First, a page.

Improving Five-Axis Mold Finishing Operations
In an interview with MMT’s European Correspondent Barbara Schulz, Open Mind’s Peter Brambs explains how its five-axis tangent plane machining strategy can achieve time savings of up to 90 percent.
Injection molds are known for tight tolerances, intricate features and complex geometries including a large number of planes and connecting faces such as fillets. At the same time, requirements on surface quality are extremely high. According to Peter Brambs, Principal Engineer of Innovation at CAD/CAM company Open Mind, conventional milling strategies using ball nose cutters or bullnose end mills produce excellent surface finishes, but are not very efficient. In contrast, using face mills is highly productive, but does not lead to the desired surface quality. In my interview he explains how Open Mind’s five-axis tangent plane machining strategy can achieve time savings of up to 90 percent.
Open Mind has spent a lot of time on developing a highly-efficient method for finishing planes. Why?
We found there is enormous potential for savings when it comes to finishing operations of molds. Ball nose cutters are often used for finishing operations on workpieces such as molds with complex surfaces and hard to reach planes. However, while this process results in excellent surface quality, it takes a very long time. In particular, ball mills are used for line-by-line milling, since the faces here are either too large or hard to reach using traditional 2D strategies. At the same time, the tool path is not sufficient to reach the outer faces for top milling. Since problems arise relating to the required surface tolerances when finishing with more efficient large face cutters, up to 70 per cent of ball milling programs produce simple prismatic molds. This means there is enormous potential for savings.
You say, the machining strategy you have developed can decrease machining time of up to 90 percent in finishing operations. How?
Our method essentially consists of two elements: the five-axis tangent plane machining strategy and the conical barrel cutter, a new tool that has also been developed by Open Mind. The idea behind the technology is to facilitate the perfect interplay between these two elements. The five-axis tangent plane machining strategy allows you to finish all components that feature hard-to-reach planes very efficiently and free of collisions. Additionally, the barrel cutter is generally superior to the ball mill when it comes to finishing connecting radii and planes.
What makes the barrel cutter superior?
Barrel cutters have a large radius. We have enlarged the radius even more for the conical barrel cutter. The special tool geometry ensures that the conical barrel cutter is very stable. A section of the circumference is mapped at the cutter, making it possible to achieve very large radii from 250 to 1500 millimeters at the tool. The large barrel radius smooths small axial deviations of the machine, preventing markings at the transition. The tangential tilt angle ensures constant tool engagement and constant machining forces. This in turn ensures a very high level of repetition accuracy. Moreover, thanks to its special geometry, the conical barrel cutter incorporates the advantages of ball mills and barrel cutters in a single tool. user can carry out tangential milling and machining of adjacent areas without needing to switch tools.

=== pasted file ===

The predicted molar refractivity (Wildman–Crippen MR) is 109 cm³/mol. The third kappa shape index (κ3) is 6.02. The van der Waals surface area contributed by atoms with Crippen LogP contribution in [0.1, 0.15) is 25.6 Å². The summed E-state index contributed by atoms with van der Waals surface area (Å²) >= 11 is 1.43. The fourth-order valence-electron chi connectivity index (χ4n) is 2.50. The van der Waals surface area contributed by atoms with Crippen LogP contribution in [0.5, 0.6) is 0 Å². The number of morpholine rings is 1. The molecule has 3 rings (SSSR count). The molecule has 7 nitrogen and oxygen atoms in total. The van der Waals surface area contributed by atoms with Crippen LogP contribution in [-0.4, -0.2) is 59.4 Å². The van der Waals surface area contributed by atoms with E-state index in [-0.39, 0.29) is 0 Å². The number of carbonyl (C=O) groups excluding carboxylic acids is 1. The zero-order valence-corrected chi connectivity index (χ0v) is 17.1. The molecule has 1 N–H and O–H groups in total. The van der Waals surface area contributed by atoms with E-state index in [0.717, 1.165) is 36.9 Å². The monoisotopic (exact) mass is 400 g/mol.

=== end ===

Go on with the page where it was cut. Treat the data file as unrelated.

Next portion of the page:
How does the five-axis tangent plane machining strategy complement these advantages?
The perfect interplay between tool and strategy allows you to fully exploit the potential of these tools. It’s possible to use five-axis tools with axial cutting depths from 3 to 8 mm instead of only 0.2 to 0.4 mm while achieving the same or better surface quality. The five-axis tangent plane machining strategy harnesses all of the advantages of the new tool and makes it possible to achieve the optimal tilt angle against the plane being machined. Intelligent automated functions ensure optimum tool orientation and fit. As a result, the user enormously reduces manufacturing times, achieves a high level of surface quality, increases tool life and uses fewer tools.
Do you have an example?
Yes. Trials on a mold plate for a large injection mold featuring numerous planes showed a decrease in machining time from 16 to two hours. What is important in this process is to keep the cutting conditions constant and stable. The five-axis tangent plane machining strategy enables a high degree of precision that far exceeds what is possible when machining with a ball mill. The measured roughness values are often five to ten times lower than the measured roughness values achieved by machining with ball mills.
Is there a steep learning curve to implement this machining strategy?
Creating the NC programs is very easy and convenient. All the user needs to do is select the faces to be machined, and the toolpaths are then generated automatically and fully checked for collisions. The CAM system implements hyperMill five-axis simultaneous strategies for 2D manufacturing tasks that appear to be simple, which means even the deepest pocket walls can be milled extremely efficiently. For planes that do not need to be machined simultaneously, the faces are distributed strategically in order to allocate some of them with fixed tilt angles. This is a completely new and extremely simple method of programming steep and flat planes.
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